• Food - Disagree - We've written about this topic before; you don't have to spend a lot of money to eat well. You will have to mostly cook for yourself, but that isn't too hard. You basically just have to buy whatever fresh food is on sale and eat that. For meat, which is often the most expensive part of a meal, buy in bulk during sales and freeze what you won't use immediately. It's OK to splurge a little on a nice meal out every once in a while, but doing it too often will definitely blow your budget.
  • Car Safety - Disagree - If you have a relatively modern car, it is incredibly safe. Bigger (usually more expensive) cars are technically safer due to basic physics, but that doesn't mean smaller, cheaper cars are unsafe. Don't think you need to buy a big car with all the latest gadgets and features to keep you and your family safe. The most important thing you can do to improve your safety in a car is be a more attentive driver. Don't text, do your hair, shave, or read the paper while driving. Most importantly, don't drive drowsy.
  • K-12 Education - Disagree - Throughout the United States, the government offers completely free education to every child. The quality varies by location, but you can't really complain considering the price (after all, Free = Baller). If you live in bad school districts, it isn't the end of the world. I attended some of the lowest ranked public schools in the state of California and still managed to be successful enough to retire at 30. What happens at home is much more important than the classroom, so don't spend a fortune on private schools; sit down with your kid and read a book.
So, we disagreed with 13 out of 15 categories on the list. Either we're extraordinarily frugal, or the list's creator is a little extravagant. Maybe a little of both.

Now that we told you all the things on which you shouldn't overspend, here's a couple specific items we think are worth a bit of a splurge:

  • Socks - Switching to wool socks has improved my life (and the lives of those around me) dramatically. They cost a lot more than a pack of Hanes, but they are worth every penny. Wool is a miraculous material that is wonderful in hot or cold weather. It "breathes" like nothing else, so it doesn't smell or ever really feel wet. For everyday use, the best option I've found are made by People Socks. They are 71% wool (compared to 50% for most "wool" socks), ankle height (which is hard to find in wool), cheaper than most similar options, and made in America. When I had a job and had to wear dress socks (like a sucker), I wore wool Gold Toes.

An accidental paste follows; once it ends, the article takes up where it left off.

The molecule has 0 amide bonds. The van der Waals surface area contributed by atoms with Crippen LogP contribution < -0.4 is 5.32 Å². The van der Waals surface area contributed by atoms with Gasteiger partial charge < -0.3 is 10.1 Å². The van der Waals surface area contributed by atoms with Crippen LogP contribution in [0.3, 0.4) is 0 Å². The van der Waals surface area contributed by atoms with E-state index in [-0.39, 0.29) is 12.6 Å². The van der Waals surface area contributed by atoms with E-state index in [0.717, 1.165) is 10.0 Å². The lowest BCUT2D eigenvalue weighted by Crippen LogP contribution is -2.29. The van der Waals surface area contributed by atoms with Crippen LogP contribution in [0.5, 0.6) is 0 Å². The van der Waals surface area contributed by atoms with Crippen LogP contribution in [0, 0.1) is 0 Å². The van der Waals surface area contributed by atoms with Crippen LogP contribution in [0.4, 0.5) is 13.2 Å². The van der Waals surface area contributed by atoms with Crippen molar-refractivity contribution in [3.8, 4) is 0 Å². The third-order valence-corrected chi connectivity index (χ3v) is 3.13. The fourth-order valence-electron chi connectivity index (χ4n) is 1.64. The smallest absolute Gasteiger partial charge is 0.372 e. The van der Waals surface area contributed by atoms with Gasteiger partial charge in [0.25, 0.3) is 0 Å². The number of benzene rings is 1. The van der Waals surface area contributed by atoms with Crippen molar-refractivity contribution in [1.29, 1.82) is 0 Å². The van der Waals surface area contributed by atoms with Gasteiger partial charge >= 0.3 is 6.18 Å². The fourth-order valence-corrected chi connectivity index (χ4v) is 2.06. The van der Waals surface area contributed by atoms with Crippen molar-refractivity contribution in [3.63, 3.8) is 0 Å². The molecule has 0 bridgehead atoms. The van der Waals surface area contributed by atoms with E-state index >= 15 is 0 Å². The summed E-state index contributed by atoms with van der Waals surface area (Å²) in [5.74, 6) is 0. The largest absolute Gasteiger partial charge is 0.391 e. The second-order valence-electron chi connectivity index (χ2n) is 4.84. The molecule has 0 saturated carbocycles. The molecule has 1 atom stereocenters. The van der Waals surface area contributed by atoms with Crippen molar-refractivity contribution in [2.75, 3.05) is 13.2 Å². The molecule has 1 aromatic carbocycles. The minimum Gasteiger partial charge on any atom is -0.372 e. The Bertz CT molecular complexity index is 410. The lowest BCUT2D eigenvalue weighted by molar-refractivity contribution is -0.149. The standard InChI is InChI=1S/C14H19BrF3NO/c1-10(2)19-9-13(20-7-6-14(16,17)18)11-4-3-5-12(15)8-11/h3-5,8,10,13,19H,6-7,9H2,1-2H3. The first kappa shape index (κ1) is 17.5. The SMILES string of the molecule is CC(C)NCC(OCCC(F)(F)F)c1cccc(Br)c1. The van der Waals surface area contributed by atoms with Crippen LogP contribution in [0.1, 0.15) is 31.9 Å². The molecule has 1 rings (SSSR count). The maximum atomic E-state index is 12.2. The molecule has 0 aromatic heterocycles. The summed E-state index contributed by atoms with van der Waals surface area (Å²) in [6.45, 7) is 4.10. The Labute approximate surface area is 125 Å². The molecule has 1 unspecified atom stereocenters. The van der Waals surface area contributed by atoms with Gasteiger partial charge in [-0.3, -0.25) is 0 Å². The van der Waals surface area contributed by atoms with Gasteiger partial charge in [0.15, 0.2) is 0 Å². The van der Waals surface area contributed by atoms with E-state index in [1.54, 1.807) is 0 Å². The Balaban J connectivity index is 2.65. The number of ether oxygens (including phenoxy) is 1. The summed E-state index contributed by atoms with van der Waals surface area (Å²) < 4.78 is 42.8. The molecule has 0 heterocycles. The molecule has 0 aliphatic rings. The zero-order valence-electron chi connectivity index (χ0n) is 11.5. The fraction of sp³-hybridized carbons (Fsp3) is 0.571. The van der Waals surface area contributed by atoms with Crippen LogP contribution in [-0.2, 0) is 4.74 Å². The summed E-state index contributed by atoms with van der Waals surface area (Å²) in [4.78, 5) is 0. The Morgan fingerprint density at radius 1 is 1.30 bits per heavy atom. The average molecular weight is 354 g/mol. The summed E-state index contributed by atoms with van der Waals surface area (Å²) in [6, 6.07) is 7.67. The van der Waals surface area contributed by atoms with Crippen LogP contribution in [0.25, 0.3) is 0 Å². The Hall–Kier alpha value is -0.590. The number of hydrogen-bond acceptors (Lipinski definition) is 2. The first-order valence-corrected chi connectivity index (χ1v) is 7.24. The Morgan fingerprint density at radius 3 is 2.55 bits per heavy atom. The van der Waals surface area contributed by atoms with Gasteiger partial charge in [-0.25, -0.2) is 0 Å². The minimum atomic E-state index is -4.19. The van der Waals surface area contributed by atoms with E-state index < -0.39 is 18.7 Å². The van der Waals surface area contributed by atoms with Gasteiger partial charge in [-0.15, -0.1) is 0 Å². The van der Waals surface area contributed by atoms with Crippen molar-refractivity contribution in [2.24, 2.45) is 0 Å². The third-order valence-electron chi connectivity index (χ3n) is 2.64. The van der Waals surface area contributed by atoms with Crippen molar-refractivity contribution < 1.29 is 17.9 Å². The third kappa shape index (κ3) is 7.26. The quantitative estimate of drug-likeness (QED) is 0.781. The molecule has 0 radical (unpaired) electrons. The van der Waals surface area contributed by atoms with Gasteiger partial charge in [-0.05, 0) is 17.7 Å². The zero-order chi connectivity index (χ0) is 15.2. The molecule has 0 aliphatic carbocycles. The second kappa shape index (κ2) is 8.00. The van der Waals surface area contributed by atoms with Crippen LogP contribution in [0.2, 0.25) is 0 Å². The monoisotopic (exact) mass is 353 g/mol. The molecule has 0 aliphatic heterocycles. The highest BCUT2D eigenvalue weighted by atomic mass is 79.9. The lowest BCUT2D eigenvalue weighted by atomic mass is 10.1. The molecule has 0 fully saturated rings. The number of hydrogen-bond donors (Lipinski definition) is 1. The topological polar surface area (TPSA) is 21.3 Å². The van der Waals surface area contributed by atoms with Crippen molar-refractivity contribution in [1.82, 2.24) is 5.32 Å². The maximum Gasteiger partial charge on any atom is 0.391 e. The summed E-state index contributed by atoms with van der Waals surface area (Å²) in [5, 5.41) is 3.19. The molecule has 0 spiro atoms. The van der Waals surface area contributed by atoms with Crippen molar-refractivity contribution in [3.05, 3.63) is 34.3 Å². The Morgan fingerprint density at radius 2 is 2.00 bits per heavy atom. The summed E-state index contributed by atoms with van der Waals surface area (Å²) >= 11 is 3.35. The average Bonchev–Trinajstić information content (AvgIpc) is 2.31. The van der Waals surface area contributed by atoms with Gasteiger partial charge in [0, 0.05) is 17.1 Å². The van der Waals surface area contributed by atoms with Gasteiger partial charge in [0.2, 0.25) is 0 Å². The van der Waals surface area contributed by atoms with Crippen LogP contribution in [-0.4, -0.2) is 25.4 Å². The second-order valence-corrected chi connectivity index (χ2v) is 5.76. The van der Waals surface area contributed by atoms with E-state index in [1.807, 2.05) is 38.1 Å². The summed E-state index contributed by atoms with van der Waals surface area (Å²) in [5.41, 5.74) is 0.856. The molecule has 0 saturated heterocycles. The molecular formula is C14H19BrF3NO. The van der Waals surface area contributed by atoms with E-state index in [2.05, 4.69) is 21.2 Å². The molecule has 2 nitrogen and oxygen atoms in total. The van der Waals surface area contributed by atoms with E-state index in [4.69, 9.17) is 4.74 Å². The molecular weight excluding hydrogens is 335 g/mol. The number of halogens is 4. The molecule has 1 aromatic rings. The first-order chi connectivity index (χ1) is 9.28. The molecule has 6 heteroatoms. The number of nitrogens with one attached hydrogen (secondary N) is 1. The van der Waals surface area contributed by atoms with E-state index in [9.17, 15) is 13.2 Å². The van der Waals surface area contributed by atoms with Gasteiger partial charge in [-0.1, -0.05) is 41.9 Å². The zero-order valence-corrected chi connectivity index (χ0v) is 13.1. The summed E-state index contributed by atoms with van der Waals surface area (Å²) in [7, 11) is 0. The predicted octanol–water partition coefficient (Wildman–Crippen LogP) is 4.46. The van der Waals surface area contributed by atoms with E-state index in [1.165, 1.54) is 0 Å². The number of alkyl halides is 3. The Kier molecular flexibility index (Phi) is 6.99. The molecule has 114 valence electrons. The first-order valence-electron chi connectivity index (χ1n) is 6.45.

• Wi-Fi Router - We struggled with bad Wi-Fi for a long time and it was incredibly frustrating. I eventually broke down and bought the best router on the market (at the time). It was $170 when we bought it, which is a lot of money, especially compared to the $34 router we had before, but the performance was a revelation. We no longer struggled to stream Netflix on our TV or suffered with spotty connections on our phones. Everything JUST WORKED, so do yourself a favor and get a quality router if you have any issues with your current one.
  • Garden Hose - There are few things more frustrating than struggling with a crappy garden hose. Do yourself a favor and get good ones. They will last a long time.
  • Tools - For tools you will use a lot and keep for a long time, it makes sense to buy good ones. They will make your job easier and improve the quality of your work. However, I try to buy expensive tools used, so you often don't have to splurge on them. Also, consider cheaper tools for things you only plan to use a time or two.
  • Paint - Buying the highest quality paint is almost always a good idea. It will go on better and last longer than the cheaper stuff. Long term, it may even cost less because you won't have to repaint as often. The same goes for caulk. Get the good stuff and avoid having to do the job a second time.
  • The Things You Care About and/or Use Most - If there's something you really care about, it's alright to splurge a little on it. This isn't a free pass to spend a lot on the latest fad you're "totally into." It only applies to the things you are truly passionate about. It's even better if it's something you use often. For example, I used to take a lot of notes by hand and I really appreciate the feel of a quality pencil in my hand, so I bought a really nice one.
  • Maintenance - If there's something you've already spent money on, it makes sense to spend whatever is needed to take care of that item and ensure it works as well as possible, for as long as possible. A good example of this is vehicle maintenance. Change your oil on the recommended schedule, and don't be afraid to pony up for synthetic (but be careful because they like to overcharge for it).
So...that is a really short list. I'll update it if I can think of anything else, but if we add the items I agreed with from above (dental care and prime property), it is a little less depressing.

In conclusion, the answer to the question in the headline of this post is YES, it is OK to splurge on some things, but not many, and certainly not often. At the end of the day, pretty much everything you buy should be scrutinized to avoid wasting money and ensure you get the best value.

What do you splurge on? Let us know in the comments.

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  1. Quality paint: you have learned well from MAC Painting Inc

    1. That's the least important thing I learned from MAC.

  2. I think it's not the difference between splurge and not splurge. It should be cheap-out, average-quality, and high-quality. For me, cheap-out and average would probably be equal in number with very few if any high-quality.

    1. I get what you're saying. We have another post coming that gets into that.